No.6 – Ridiculous Fishing (iOS)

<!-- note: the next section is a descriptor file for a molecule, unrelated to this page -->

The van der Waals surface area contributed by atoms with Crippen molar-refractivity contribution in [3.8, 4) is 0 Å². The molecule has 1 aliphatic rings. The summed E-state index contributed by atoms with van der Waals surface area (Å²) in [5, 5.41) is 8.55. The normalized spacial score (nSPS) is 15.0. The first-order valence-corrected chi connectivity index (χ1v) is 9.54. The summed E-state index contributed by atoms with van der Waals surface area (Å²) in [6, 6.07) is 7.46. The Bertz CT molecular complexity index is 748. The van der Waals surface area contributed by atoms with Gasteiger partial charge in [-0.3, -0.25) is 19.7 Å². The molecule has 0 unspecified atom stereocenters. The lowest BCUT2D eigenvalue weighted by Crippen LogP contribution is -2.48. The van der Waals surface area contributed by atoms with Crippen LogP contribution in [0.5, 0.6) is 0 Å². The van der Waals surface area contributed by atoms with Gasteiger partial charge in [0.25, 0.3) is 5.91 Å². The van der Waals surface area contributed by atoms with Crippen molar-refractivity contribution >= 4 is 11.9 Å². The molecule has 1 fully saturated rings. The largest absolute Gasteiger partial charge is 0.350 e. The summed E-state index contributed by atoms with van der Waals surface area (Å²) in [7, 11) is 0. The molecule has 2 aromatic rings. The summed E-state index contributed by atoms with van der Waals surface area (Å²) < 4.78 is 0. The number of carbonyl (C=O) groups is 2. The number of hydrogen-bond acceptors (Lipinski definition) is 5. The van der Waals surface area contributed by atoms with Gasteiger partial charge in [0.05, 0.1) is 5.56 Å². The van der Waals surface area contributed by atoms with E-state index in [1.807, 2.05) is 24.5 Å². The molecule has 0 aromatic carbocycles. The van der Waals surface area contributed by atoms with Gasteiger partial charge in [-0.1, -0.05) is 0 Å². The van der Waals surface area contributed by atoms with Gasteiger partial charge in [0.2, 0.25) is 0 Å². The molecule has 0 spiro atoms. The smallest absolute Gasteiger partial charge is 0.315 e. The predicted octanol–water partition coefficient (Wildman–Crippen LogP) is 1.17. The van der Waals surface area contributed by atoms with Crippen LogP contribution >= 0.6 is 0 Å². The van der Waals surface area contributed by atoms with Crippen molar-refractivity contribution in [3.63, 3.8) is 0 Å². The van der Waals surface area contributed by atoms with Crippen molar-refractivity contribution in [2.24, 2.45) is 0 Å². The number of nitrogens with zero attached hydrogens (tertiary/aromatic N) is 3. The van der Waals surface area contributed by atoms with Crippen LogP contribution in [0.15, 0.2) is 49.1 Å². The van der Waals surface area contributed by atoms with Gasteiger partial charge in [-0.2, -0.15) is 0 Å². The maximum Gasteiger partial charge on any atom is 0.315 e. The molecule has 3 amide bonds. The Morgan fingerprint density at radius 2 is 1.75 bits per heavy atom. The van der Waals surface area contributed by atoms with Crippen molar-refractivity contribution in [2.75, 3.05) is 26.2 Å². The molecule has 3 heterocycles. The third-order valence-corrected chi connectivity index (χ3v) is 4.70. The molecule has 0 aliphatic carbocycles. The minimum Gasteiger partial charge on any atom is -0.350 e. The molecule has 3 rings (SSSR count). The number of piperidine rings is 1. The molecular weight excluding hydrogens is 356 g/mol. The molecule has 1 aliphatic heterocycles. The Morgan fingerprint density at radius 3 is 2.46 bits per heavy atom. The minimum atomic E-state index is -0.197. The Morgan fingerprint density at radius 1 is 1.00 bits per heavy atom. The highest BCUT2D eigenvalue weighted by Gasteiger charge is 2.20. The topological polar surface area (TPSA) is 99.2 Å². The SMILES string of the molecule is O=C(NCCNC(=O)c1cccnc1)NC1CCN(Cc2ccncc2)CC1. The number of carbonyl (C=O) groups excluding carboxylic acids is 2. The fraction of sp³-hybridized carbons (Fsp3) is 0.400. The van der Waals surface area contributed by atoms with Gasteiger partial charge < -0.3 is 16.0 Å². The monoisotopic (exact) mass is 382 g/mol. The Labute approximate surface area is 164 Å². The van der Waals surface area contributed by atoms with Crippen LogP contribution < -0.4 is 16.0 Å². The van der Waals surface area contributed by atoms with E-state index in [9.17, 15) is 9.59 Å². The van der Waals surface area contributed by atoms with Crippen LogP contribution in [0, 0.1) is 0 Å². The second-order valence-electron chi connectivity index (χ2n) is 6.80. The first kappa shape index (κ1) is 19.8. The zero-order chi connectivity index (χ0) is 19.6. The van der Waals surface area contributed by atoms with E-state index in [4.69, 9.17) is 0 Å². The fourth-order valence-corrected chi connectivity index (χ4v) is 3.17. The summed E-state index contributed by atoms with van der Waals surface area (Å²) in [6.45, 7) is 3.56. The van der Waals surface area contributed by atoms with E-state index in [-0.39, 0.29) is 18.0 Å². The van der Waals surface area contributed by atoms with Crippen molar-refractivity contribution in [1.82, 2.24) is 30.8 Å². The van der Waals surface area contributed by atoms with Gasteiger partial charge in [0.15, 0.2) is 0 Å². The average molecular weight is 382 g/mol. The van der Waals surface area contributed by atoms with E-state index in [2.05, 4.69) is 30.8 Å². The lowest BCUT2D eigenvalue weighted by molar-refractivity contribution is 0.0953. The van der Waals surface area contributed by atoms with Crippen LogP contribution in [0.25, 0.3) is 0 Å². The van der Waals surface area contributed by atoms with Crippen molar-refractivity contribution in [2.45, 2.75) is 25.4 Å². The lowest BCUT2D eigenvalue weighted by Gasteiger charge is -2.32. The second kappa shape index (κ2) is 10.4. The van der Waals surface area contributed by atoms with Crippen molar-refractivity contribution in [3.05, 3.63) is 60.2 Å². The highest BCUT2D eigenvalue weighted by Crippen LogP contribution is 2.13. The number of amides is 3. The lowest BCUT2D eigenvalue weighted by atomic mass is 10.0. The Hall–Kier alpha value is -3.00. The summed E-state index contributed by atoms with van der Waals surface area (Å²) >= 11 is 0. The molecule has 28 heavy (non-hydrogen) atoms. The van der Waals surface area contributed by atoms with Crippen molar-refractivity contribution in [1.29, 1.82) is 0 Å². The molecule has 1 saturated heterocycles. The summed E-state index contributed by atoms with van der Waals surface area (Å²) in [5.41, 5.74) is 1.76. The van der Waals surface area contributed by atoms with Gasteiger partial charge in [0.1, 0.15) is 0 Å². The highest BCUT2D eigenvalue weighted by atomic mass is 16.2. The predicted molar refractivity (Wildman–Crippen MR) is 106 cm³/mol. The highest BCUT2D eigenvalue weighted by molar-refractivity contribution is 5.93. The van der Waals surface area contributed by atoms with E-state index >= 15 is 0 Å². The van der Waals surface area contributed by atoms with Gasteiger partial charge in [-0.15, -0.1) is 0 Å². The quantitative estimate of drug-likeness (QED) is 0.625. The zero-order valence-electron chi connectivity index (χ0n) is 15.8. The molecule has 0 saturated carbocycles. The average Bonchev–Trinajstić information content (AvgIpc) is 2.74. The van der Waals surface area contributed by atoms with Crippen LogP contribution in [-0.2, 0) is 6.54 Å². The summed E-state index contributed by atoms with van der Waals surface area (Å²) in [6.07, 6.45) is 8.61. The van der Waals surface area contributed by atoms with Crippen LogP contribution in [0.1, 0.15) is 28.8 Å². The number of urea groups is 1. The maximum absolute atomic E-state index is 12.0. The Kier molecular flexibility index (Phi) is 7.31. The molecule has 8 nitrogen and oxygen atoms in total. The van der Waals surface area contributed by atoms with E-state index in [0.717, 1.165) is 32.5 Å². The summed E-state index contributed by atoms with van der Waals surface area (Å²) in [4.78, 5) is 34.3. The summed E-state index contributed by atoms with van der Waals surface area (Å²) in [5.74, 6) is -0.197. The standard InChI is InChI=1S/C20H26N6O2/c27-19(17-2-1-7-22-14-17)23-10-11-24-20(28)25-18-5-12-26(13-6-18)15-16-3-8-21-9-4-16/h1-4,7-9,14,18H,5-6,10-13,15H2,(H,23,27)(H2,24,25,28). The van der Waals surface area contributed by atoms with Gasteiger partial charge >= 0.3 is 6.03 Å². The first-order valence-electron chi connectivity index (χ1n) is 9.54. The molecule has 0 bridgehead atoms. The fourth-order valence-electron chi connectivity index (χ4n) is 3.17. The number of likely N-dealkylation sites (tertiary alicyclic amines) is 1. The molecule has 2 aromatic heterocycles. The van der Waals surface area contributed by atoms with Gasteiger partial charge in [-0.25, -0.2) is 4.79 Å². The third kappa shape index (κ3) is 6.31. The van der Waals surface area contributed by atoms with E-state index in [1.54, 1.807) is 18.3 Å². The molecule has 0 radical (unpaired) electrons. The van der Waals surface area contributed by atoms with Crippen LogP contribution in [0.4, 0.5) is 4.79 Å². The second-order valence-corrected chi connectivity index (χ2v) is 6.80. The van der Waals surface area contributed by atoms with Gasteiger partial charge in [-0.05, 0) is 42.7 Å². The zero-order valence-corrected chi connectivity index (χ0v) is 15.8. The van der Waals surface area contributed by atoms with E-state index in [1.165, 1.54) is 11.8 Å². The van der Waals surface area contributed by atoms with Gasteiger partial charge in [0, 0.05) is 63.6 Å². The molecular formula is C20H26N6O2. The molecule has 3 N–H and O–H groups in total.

Ridiculous Fishing is a reaction-test skill game par excellence, which uses the tilt and touch controls frequently seen in mobile games to create a highly amusing and compelling game. Mechanically it is simple; the player tilts their device left and right to avoid hitting fish on the way down, and then on the way back up must catch as many as possible. After each round of fishing is completed, a shooting-gallery minigame converts the fish into points which can then be spent on more “upgrades” to the different game aspects – bigger guns to more efficiently convert fish into points, extra lives to allow the player to make more mistakes on the downward stretch and so on. It is a pure abstract reaction-test dressed completely straight-lacedly in very sincere theming, creating an amusing end product. All the bizarre mechanics are presented as an entirely ordinary practice in the Ridiculous Fishing world, poking fun perhaps at how many games claim verisimilitude and accuracy while being distinctly abstract or fantastical. For a simple game of reactions, Ridiculous Fishing is thus exceptionally well-crafted; there are large numbers of different fish to find with various strange conditions needing to be met, all of which contribute to the player’s high score. As with Crush reviewed above, games like this show the real potential of mobile gaming – amusing, accessible games of skill and chance sold at low prices and perfect as a temporary distraction.